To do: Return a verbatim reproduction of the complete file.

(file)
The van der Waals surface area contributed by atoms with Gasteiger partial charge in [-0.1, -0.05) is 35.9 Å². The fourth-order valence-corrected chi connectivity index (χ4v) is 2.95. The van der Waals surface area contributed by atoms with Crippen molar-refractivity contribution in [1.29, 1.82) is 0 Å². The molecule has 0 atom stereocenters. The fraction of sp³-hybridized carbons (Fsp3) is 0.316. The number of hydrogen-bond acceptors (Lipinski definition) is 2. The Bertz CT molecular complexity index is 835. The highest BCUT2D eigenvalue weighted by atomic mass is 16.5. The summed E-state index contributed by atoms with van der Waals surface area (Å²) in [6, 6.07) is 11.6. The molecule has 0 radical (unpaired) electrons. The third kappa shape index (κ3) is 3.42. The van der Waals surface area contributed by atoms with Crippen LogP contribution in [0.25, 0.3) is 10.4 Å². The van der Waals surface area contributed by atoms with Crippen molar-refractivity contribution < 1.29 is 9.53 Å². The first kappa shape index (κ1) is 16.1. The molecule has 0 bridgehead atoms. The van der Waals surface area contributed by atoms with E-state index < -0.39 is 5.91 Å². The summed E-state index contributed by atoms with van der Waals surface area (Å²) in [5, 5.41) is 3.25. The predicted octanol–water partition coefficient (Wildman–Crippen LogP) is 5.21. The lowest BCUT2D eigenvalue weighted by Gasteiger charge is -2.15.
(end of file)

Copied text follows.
The van der Waals surface area contributed by atoms with Gasteiger partial charge in [-0.1, -0.05) is 35.9 Å². The fourth-order valence-corrected chi connectivity index (χ4v) is 2.95. The van der Waals surface area contributed by atoms with Crippen molar-refractivity contribution in [1.29, 1.82) is 0 Å². The molecule has 0 atom stereocenters. The fraction of sp³-hybridized carbons (Fsp3) is 0.316. The number of hydrogen-bond acceptors (Lipinski definition) is 2. The Bertz CT molecular complexity index is 835. The highest BCUT2D eigenvalue weighted by atomic mass is 16.5. The summed E-state index contributed by atoms with van der Waals surface area (Å²) in [6, 6.07) is 11.6. The molecule has 0 radical (unpaired) electrons. The third kappa shape index (κ3) is 3.42. The van der Waals surface area contributed by atoms with Crippen LogP contribution in [0.25, 0.3) is 10.4 Å². The van der Waals surface area contributed by atoms with Crippen molar-refractivity contribution < 1.29 is 9.53 Å². The first kappa shape index (κ1) is 16.1. The molecule has 0 bridgehead atoms. The van der Waals surface area contributed by atoms with E-state index < -0.39 is 5.91 Å². The summed E-state index contributed by atoms with van der Waals surface area (Å²) in [5, 5.41) is 3.25. The predicted octanol–water partition coefficient (Wildman–Crippen LogP) is 5.21. The lowest BCUT2D eigenvalue weighted by Gasteiger charge is -2.15.